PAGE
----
When John first came to Rhode Island and heard that we eat clam cakes, lets just say his first reaction was not "oh I must eat one right now!" Clams....in a cake?? Are you Yankees ok?? No it's not a cake, really more like a fritter. In fact the batter that I use is from a local company called Drum Rock and is called "Clam Cake and Fritter Batter". I buy it in 5 pound bags. You use 1 pound per batch of clam cakes, which sounds like a lot, but it's really not. The directions are right on the package. You just add water, clams, let it sit then scoop and deep fry them. I use canola oil for mine. Once they are golden brown you take them out of the oil and let them drain on a brown paper bag. This is a must....no colanders or paper towels...it must be a brown paper bag cause well...that's tradition.
Clam cakes have been consumed in Rhode Island since the turn of the century. Most Rhode Islanders had their first clam cakes at the Rocky Point Chowder House in Warwick, Rhode Island.
Here's a really old post card of the Shore Dinner Hall.
The Chowder House was right outside the Rocky Point Amusement Park and once you finished up with the rides, you either went and ate at the Shore Dinner Hall (a huge banquet house that hosted clambakes and boils and sat 1000 people) or you went to the smaller Chowder House and got clam cakes and chowder, cause the best way to eat a clam cake is to dip it in your chowder. While the amusement park and dinner hall are now gone, the Chowder House is still making clam cakes as they did throughout the 20th century. My Gram made clam cakes too and they were pretty close to the Chowder House ones, but she didn't have the amusement park to go along with them.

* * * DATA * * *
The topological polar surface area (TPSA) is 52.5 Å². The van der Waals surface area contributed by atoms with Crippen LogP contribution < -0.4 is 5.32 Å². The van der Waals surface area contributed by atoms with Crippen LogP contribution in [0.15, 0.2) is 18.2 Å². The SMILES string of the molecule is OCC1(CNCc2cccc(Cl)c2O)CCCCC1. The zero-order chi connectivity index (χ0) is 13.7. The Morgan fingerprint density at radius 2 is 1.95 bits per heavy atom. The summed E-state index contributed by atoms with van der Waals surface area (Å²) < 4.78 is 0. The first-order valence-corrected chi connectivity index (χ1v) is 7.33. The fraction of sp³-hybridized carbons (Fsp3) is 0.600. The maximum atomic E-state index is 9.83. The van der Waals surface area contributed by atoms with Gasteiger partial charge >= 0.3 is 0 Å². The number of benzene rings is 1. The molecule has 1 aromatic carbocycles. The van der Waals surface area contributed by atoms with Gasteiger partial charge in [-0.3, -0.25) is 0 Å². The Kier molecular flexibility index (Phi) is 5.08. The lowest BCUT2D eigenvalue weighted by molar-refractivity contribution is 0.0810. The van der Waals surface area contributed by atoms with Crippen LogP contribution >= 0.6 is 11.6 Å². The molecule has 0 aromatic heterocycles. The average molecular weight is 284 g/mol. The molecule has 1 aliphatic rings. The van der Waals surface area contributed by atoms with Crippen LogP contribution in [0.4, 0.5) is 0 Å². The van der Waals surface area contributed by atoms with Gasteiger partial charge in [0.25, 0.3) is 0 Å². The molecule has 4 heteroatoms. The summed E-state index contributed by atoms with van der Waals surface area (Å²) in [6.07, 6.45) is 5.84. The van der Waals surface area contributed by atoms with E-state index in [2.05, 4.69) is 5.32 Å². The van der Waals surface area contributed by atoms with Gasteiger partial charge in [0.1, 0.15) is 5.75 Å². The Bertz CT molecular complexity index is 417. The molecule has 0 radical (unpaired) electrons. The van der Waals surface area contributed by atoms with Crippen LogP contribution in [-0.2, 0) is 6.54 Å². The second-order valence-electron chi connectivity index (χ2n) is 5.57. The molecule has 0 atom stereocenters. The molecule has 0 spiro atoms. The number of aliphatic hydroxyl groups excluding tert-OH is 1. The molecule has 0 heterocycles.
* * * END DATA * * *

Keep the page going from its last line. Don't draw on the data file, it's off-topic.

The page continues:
You really have to have the clam cake mix to make these. I'm telling you it's worth your while to get some. If you really want to make them, you can get the mix right from Drum Rock here. I know they sound disgusting but they are scrumptious. After John took his first bite of one, he was hooked. You will be too.